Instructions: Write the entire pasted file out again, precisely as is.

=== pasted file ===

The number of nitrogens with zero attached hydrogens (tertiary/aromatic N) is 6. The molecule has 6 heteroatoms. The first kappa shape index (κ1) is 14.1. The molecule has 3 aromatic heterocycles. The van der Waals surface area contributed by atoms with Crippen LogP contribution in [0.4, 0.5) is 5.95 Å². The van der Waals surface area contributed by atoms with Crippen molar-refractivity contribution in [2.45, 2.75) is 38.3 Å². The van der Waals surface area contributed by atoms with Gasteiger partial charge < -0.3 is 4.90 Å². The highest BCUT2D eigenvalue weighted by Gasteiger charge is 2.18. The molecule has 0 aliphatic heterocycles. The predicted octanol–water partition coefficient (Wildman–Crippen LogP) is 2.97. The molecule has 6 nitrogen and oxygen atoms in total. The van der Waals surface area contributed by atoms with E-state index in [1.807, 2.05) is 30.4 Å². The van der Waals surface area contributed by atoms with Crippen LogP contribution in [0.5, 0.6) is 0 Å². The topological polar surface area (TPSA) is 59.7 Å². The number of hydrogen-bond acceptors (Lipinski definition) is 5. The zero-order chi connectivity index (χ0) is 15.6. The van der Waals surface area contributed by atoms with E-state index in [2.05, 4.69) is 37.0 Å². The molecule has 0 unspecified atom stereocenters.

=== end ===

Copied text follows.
The number of nitrogens with zero attached hydrogens (tertiary/aromatic N) is 6. The molecule has 6 heteroatoms. The first kappa shape index (κ1) is 14.1. The molecule has 3 aromatic heterocycles. The van der Waals surface area contributed by atoms with Crippen LogP contribution in [0.4, 0.5) is 5.95 Å². The van der Waals surface area contributed by atoms with Crippen molar-refractivity contribution in [2.45, 2.75) is 38.3 Å². The van der Waals surface area contributed by atoms with Gasteiger partial charge < -0.3 is 4.90 Å². The highest BCUT2D eigenvalue weighted by Gasteiger charge is 2.18. The molecule has 0 aliphatic heterocycles. The predicted octanol–water partition coefficient (Wildman–Crippen LogP) is 2.97. The molecule has 6 nitrogen and oxygen atoms in total. The van der Waals surface area contributed by atoms with E-state index in [1.807, 2.05) is 30.4 Å². The van der Waals surface area contributed by atoms with Crippen LogP contribution in [0.5, 0.6) is 0 Å². The topological polar surface area (TPSA) is 59.7 Å². The number of hydrogen-bond acceptors (Lipinski definition) is 5. The zero-order chi connectivity index (χ0) is 15.6. The van der Waals surface area contributed by atoms with E-state index in [2.05, 4.69) is 37.0 Å². The molecule has 0 unspecified atom stereocenters.